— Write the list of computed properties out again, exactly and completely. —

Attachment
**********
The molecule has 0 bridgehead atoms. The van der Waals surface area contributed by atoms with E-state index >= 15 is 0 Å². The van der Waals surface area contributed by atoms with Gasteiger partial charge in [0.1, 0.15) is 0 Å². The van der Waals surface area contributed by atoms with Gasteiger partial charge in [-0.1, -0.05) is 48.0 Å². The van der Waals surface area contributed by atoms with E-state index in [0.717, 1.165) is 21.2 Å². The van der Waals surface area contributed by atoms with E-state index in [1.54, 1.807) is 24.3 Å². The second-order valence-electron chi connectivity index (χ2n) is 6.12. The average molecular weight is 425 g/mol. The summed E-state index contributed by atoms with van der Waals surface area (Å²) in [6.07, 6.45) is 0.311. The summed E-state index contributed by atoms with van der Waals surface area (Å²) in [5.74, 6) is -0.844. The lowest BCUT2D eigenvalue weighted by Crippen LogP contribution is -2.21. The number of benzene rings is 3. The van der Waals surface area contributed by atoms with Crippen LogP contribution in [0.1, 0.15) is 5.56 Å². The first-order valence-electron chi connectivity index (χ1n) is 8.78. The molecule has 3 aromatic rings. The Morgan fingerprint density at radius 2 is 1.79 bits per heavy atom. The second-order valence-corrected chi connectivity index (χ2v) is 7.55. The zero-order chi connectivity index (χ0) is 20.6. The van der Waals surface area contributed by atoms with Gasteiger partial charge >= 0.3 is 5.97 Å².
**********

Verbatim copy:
The molecule has 0 bridgehead atoms. The van der Waals surface area contributed by atoms with E-state index >= 15 is 0 Å². The van der Waals surface area contributed by atoms with Gasteiger partial charge in [0.1, 0.15) is 0 Å². The van der Waals surface area contributed by atoms with Gasteiger partial charge in [-0.1, -0.05) is 48.0 Å². The van der Waals surface area contributed by atoms with E-state index in [0.717, 1.165) is 21.2 Å². The van der Waals surface area contributed by atoms with E-state index in [1.54, 1.807) is 24.3 Å². The second-order valence-electron chi connectivity index (χ2n) is 6.12. The average molecular weight is 425 g/mol. The summed E-state index contributed by atoms with van der Waals surface area (Å²) in [6.07, 6.45) is 0.311. The summed E-state index contributed by atoms with van der Waals surface area (Å²) in [5.74, 6) is -0.844. The lowest BCUT2D eigenvalue weighted by Crippen LogP contribution is -2.21. The number of benzene rings is 3. The van der Waals surface area contributed by atoms with Crippen LogP contribution in [0.1, 0.15) is 5.56 Å². The first-order valence-electron chi connectivity index (χ1n) is 8.78. The molecule has 3 aromatic rings. The Morgan fingerprint density at radius 2 is 1.79 bits per heavy atom. The second-order valence-corrected chi connectivity index (χ2v) is 7.55. The zero-order chi connectivity index (χ0) is 20.6. The van der Waals surface area contributed by atoms with Gasteiger partial charge >= 0.3 is 5.97 Å².